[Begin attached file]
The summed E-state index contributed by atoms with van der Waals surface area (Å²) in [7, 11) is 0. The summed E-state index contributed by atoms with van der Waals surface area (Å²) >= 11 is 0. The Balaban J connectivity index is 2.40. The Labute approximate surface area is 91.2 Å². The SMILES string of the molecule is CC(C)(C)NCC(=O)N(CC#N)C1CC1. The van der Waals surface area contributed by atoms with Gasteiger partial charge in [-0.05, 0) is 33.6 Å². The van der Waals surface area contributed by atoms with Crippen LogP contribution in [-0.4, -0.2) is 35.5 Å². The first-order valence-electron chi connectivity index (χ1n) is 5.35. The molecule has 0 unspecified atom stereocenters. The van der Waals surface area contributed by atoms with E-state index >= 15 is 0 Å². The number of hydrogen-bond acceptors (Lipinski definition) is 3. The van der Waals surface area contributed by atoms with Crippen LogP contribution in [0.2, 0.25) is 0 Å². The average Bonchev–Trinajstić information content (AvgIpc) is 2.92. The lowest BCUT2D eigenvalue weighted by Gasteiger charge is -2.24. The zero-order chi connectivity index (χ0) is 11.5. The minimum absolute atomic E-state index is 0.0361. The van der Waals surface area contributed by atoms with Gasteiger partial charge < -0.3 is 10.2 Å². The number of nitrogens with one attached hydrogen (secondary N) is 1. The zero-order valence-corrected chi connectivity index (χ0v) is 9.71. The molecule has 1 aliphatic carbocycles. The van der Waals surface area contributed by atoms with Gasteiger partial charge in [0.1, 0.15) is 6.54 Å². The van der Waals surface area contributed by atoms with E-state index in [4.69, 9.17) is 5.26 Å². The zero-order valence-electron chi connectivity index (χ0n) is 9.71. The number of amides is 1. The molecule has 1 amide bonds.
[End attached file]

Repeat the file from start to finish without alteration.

The summed E-state index contributed by atoms with van der Waals surface area (Å²) in [7, 11) is 0. The summed E-state index contributed by atoms with van der Waals surface area (Å²) >= 11 is 0. The Balaban J connectivity index is 2.40. The Labute approximate surface area is 91.2 Å². The SMILES string of the molecule is CC(C)(C)NCC(=O)N(CC#N)C1CC1. The van der Waals surface area contributed by atoms with Gasteiger partial charge in [-0.05, 0) is 33.6 Å². The van der Waals surface area contributed by atoms with Crippen LogP contribution in [-0.4, -0.2) is 35.5 Å². The first-order valence-electron chi connectivity index (χ1n) is 5.35. The molecule has 0 unspecified atom stereocenters. The van der Waals surface area contributed by atoms with E-state index >= 15 is 0 Å². The number of hydrogen-bond acceptors (Lipinski definition) is 3. The van der Waals surface area contributed by atoms with Crippen LogP contribution in [0.2, 0.25) is 0 Å². The average Bonchev–Trinajstić information content (AvgIpc) is 2.92. The lowest BCUT2D eigenvalue weighted by Gasteiger charge is -2.24. The zero-order chi connectivity index (χ0) is 11.5. The minimum absolute atomic E-state index is 0.0361. The van der Waals surface area contributed by atoms with Gasteiger partial charge < -0.3 is 10.2 Å². The number of nitrogens with one attached hydrogen (secondary N) is 1. The zero-order valence-corrected chi connectivity index (χ0v) is 9.71. The molecule has 1 aliphatic carbocycles. The van der Waals surface area contributed by atoms with Gasteiger partial charge in [0.1, 0.15) is 6.54 Å². The van der Waals surface area contributed by atoms with E-state index in [4.69, 9.17) is 5.26 Å². The zero-order valence-electron chi connectivity index (χ0n) is 9.71. The number of amides is 1. The molecule has 1 amide bonds.